McConnell undecided on bipartisan infrastructure plan

McConnell undecided on bipartisan infrastructure plan
© Julia Nikhinson

Senate Minority Leader Mitch McConnellAddison (Mitch) Mitchell McConnellGOP political operatives indicted over illegal campaign contribution from Russian national in 2016 McConnell privately urged GOP senators to oppose debt ceiling hike On The Money — Dems dare GOP to vote for shutdown, default MORE (R-Ky.) said Monday that he hasn’t yet made a decision on whether to support an infrastructure deal between President BidenJoe BidenHouse clears bill to provide veterans with cost-of-living adjustment On The Money — Dems dare GOP to vote for shutdown, default To reduce poverty, stop burdening the poor: What Joe Manchin gets wrong about the child tax credit MORE and a bipartisan group of senators, but that he has concerns about how it’s being paid for.

McConnell said during a press conference in Louisville, Ky., that he and other Republicans want to see a score from the Congressional Budget Office to know whether the ways being touted to pay for the bill by the bipartisan group will actually cover the cost of their five-year $973 billion spending plan.

Asked by a reporter whether he would support the package, McConnell said, “I haven’t decided yet.”

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“But I’ve certainly encouraged our members to talk to the Democrats,” he said. “We need to get a score, so we need to see whether the proposal is credibly paid for.”

McConnell pointed out that disputes over the ways to pay for the plan have undermined past efforts to pass infrastructure investment legislation.

“It’s been challenging to figure out exactly how we can pay for it in a way that’s comforting to both sides,” he said.

The GOP leader emphasized that Democratic leaders need to back away from any pledge to rank-and-file members that they would pass a scaled-down bipartisan infrastructure bill and a larger budget reconciliation bill that would include Biden’s more partisan priorities in tandem.

“I think it’s fair to say I’d like to see us get there and I do think the only we can get there is to delink the two issues, they are really separate issues,” McConnell said.

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His comments followed a statement he released earlier in the day calling on Senate Majority Leader Charles SchumerChuck SchumerMcConnell signals Senate GOP will oppose combined debt ceiling-funding bill Centrist state lawmaker enters Ohio GOP Senate primary Biden discusses agenda with Schumer, Pelosi ahead of pivotal week MORE (D-N.Y.) and Speaker Nancy PelosiNancy PelosiPelosi says House members would not vote on spending bill topline higher than Senate's McConnell privately urged GOP senators to oppose debt ceiling hike On The Money — Dems dare GOP to vote for shutdown, default MORE (D-Calif.) to “walk-back their threats that they will refuse to send the president a bipartisan infrastructure bill unless they also separately pass trillions of dollars for unrelated tax hikes, wasteful spending, and Green New Deal socialism.”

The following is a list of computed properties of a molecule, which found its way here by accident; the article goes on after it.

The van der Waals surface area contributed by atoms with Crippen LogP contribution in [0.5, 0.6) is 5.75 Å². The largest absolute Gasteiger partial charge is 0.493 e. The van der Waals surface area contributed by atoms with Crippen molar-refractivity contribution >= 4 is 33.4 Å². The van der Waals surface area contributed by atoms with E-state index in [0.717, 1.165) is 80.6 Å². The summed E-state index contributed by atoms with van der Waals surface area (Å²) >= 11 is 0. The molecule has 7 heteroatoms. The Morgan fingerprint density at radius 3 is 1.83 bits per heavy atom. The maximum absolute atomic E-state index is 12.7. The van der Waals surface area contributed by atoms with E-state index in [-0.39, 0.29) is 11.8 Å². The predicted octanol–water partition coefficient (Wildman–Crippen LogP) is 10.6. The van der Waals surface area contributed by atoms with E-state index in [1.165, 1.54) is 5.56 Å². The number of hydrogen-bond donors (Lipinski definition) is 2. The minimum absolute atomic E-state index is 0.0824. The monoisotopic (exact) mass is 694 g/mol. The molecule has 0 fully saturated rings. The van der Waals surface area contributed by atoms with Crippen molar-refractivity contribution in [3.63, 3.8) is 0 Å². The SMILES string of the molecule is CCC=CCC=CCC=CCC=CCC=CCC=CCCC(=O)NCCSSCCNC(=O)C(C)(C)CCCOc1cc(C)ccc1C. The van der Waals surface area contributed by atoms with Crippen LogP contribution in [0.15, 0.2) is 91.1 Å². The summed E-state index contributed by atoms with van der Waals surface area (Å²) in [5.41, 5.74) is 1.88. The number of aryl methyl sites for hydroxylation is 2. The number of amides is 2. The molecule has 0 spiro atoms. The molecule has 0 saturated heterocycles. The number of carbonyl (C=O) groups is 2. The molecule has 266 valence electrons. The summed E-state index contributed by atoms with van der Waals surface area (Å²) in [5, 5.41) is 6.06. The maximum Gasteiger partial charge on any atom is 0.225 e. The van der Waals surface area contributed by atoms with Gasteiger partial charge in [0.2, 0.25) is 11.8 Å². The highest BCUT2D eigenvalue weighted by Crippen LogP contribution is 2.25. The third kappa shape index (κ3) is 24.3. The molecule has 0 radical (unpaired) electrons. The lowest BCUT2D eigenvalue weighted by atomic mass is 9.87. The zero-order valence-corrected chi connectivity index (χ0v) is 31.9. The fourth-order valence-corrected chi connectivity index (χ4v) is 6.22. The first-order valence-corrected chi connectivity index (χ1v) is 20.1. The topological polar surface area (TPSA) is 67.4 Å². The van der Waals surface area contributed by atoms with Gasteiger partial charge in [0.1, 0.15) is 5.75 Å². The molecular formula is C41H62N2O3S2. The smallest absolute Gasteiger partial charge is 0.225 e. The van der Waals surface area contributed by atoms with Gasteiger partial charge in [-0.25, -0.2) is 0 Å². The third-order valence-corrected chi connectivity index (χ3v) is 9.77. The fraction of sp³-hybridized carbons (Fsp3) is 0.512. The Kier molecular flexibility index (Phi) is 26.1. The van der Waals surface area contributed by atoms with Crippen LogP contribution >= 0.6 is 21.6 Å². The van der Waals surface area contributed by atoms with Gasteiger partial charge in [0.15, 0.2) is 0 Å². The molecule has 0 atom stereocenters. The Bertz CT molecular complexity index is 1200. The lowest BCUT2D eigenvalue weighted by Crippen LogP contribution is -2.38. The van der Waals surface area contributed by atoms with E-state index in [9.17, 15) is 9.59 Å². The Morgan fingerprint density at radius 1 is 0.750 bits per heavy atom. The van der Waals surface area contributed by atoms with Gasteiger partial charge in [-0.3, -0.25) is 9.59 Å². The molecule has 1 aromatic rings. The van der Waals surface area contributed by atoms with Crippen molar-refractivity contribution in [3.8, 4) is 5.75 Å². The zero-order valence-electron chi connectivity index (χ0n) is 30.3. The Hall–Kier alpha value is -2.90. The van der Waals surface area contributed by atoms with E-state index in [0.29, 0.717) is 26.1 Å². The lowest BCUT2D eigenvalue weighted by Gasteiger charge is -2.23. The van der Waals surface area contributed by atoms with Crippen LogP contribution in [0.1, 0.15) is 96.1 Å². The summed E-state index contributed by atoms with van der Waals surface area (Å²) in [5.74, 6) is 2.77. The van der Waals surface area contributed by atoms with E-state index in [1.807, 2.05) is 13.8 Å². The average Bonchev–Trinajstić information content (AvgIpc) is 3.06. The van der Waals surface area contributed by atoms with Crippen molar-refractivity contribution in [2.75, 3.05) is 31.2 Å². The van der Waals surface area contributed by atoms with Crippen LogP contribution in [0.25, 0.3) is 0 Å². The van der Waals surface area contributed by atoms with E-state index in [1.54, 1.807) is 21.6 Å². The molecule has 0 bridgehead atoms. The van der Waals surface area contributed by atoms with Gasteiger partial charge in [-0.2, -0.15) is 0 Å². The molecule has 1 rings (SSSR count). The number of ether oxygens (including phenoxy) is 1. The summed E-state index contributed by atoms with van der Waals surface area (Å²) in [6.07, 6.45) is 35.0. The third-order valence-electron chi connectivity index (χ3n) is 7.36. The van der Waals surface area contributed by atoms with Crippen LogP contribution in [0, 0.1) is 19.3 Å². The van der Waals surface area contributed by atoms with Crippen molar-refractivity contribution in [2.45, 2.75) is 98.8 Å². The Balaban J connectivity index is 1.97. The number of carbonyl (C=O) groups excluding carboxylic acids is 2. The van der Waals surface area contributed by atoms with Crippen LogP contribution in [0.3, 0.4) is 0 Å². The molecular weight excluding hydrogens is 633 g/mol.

McConnell’s call for Schumer and Pelosi to say they will not directly tie a bipartisan infrastructure deal to the passage of a larger budget reconciliation bill is a new tactic.

The GOP leader told Fox News’s Bret Baier in May that Democrats “are in the majority” and “don’t need my permission to decide how they want to pursue something” when asked if he would agree to a separate bipartisan package knowing Democrats would attempt to use reconciliation to pass other parts of Biden’s agenda.

Progressive Democrats at the time, however, were not insisting that the bipartisan package be “welded” to a larger reconciliation bill or that both bills be part of one big deal.

Biden caused an uproar among Republicans on Thursday when he pledged he wouldn’t sign a bipartisan infrastructure package on its own, declaring: “I’m not signing it. It’s in tandem.”

The president later walked back his comments over the weekend, stating of the bipartisan deal: “I gave my word to support the infrastructure plan, and that’s what I intend to do.”

That reassured moderate Republicans who negotiated the framework, including Sens. Rob PortmanRobert (Rob) Jones PortmanTrump takes shot at new GOP candidate in Ohio over Cleveland nickname Centrist state lawmaker enters Ohio GOP Senate primary Emboldened Trump takes aim at GOP foes MORE (Ohio), Mitt RomneyWillard (Mitt) Mitt RomneyGOP senator will 'probably' vote for debt limit increase Five questions and answers about the debt ceiling fight Warren, Daines introduce bill honoring 13 killed in Kabul attack MORE (Utah) and Bill CassidyBill CassidySunday shows - Boosters in the spotlight GOP senator: Republicans will lose if they relitigate the past Sunday shows preview: Coronavirus dominates as country struggles with delta variant MORE (La.), but McConnell says he wants a similar commitment from Schumer and Pelosi.

“I appreciate the president saying he’s willing to deal with infrastructure separately but he doesn’t control the Congress. The Speaker and the majority leader of the Senate will determine the order, so what I did this morning was call on the president to ask the majority leader and the Speaker to deal with these issues separately,” McConnell told reporters in Louisville.

“That’s the way the deal was negotiated according to the 10 Republicans, I can assure you, who were in the discussion. There was no agreement that they would be linked,” he added.